Translated by Maja Zade
Directed by Lucie Dawkins

Producer: Markie Gray; Dramaturg: Gavin Whitehead; Set Designer: Jessie Chen; Costume Designer: Beatrice Vena; Lighting Designer: Nic Vincent; Sound Designer & Foley Artist: Liam Bellman-Sharpe; Projection Designer: Christopher Evans; Technical Director: Dashiell Menard; Stage Manager: Chad Kinsman

Cast: Danilo Gambini, Steven Johnson, Patrick Madden, Emily Reeder

Yale Cabaret
December 7-9, 2017

And that’s it for the first half of Yale Cabaret’s Season 50. The season recommences January 11-13 with For Your Eyes Only.

Chicago Blues

Review of Native Son, Yale Repertory Theatre

If he were white, Bigger Thomas, the main character in Richard Wright’s Native Son, would be called a classic anti-hero. He makes bad decisions, and he kills women, both accidentally and deliberately. In the hard scrabble streets of 1930s Chicago, Bigger schemes a heist he’s unable to pull off and, for much of the novel, runs from the law and then, arrested, finds a defender. But in making this character an African-American struggling with the harsh conditions furnished by endemic racism and the perpetuation of a hapless underclass, Wright’s great contribution to American literature was finding a way to make such a person become a figure for cathartic portrayal. Bigger’s struggle, while still making us uneasy as anti-heroes do, is a heroic confrontation with a criminal status quo.

Adapted for the stage by Nambi E. Kelley, first at Chicago’s Court Theatre and now playing at the Yale Repertory Theatre, Native Son presents Bigger Thomas (Jerod Haynes, reprising the role he has played in two previous productions) as a man rather passively accosted by harsh fate. Things start badly—we see him unwittingly kill his employer’s daughter out of fear of discovery before we even grasp the situation—and then get worse in a wrenching downward spiral that Kelley and director Seret Scott, who has helmed all three productions, make us ride with Bigger in a swift 90 minutes to an inevitable end.

The play’s most marked feature is its compression. The action on stage recreates the non-linearity of Bigger’s recollections and fantasies interleaved with the inexorable events that overtake him. Kelley’s text depends on lightning-fast changes, where a phrase ending one scene might be the start of the next, and where action overlaps and reactions can stretch between scenes. It’s incredibly compelling and mostly flawless in its execution by a cast that works hard to keep the different trains running.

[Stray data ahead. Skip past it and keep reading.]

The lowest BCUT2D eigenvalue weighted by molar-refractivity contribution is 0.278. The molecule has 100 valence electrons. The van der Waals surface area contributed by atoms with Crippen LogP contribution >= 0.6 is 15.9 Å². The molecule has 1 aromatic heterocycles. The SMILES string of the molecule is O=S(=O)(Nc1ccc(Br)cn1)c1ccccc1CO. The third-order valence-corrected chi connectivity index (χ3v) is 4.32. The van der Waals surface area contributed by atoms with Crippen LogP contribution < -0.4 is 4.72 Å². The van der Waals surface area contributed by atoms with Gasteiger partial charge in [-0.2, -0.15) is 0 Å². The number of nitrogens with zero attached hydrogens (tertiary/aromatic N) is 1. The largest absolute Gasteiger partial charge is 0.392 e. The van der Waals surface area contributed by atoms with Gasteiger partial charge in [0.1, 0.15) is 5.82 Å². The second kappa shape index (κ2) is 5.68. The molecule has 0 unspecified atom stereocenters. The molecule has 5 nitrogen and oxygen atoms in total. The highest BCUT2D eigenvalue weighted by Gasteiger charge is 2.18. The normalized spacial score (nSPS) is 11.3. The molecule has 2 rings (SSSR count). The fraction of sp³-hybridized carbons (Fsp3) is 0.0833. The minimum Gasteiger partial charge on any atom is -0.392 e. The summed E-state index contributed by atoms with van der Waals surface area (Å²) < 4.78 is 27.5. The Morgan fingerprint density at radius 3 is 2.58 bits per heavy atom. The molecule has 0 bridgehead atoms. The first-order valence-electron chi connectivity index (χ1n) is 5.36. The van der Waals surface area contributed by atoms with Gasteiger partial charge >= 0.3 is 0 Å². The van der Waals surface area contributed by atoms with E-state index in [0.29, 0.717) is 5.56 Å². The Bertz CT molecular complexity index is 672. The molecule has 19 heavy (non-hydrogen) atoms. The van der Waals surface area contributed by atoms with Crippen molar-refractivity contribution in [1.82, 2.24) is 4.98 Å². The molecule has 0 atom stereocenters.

The cast of Native Son at Yale Repertory Theatre (photos: Joan Marcus)

The cast of Native Son at Yale Repertory Theatre (photos: Joan Marcus)

Striking features of the show include Ryan Emen’s set, comprised of towering tenement buildings with fire escapes; Stephen Strawbridge’s lighting, a carefully calibrated mix of film noir, naturalism, and expressionism; and sound designer/composer Frederick Kennedy’s moody use of jazz music together with crucial sound effects—pool balls, car doors, a crunching skull. It’s a dark play and the Yale Rep production skillfully renders this particular hell.

The visual and aural features are key as the play’s action seems to inhabit a kind of internal theatrical space in Bigger’s mind. Bigger’s actions and memories are commented on by a double/foil called The Black Rat (Jason Bowen). The character takes his name from the scene of “how Bigger was born”: still a teen, Bigger has to kill a large black rat in the family’s substandard dwelling. The event, we might say, impresses on Bigger his abject conditions and a strong survivalist core, an “it’s them or me” outlook that returns, most drastically, when he faces a decision about his sometime lover Bessie (Jessica Frances Dukes, the play’s most sympathetic character)—“Can’t leave her, can’t take her with.”

The Black Rat (Jason Bowen), Bigger (Jerod Haynes)

The Black Rat (Jason Bowen), Bigger (Jerod Haynes)

The interplay of Bigger, who Haynes plays as a strong, brooding type, with The Black Rat, a cynical pragmatist, sustains the play’s development, as most of the other interactions are more emblematic than deliberated. For instance, Mrs. Dalton (Carmen Roman, another veteran of the play), is a blind rich lady who employs Bigger as a chauffeur. She tries to appear sympathetic to Bigger despite the fact that she’s complicit, through real estate holdings, with the harsh conditions of the Thomas family and their neighbors. She’s blind both literally and figuratively.

Mary Dalton (Louisa Jacobson), Bigger (Jerod Haynes), Jan (Joby Earle), background: The Black Rat (Jason Bowen)

Mary Dalton (Louisa Jacobson), Bigger (Jerod Haynes), Jan (Joby Earle), background: The Black Rat (Jason Bowen)

Scott and Kelley let characters be the types Bigger sees them as. An awkward flashback shows Bigger driving Mary (Louisa Jacobson), flapper-ish heiress of the Daltons, and her well-intentioned but condescending Communist beau Jan (Joby Earle, earnest). The couple’s effort to affect camaraderie with their servant makes Bigger uncomfortable and earns the Black Rat’s scorn. Other characters are mostly used for stock antagonisms: Michael Pemberton plays Britten, a detective whose casual racism makes him assume that Bigger, even if guilty, must have had a white accomplice for such a complex crime, and also a police officer who visits a more violent racism upon the Thomas family. The scene’s brutality is echoed in many of Bigger’s actions, such as bullying his brother Buddy (Jasai Chase-Owens), and in his treatment of hapless Bessie, a woman who sees through his lies at her own peril.

Bessie (Jessica Frances Dukes), Bigger (Jerod Haynes)

Bessie (Jessica Frances Dukes), Bigger (Jerod Haynes)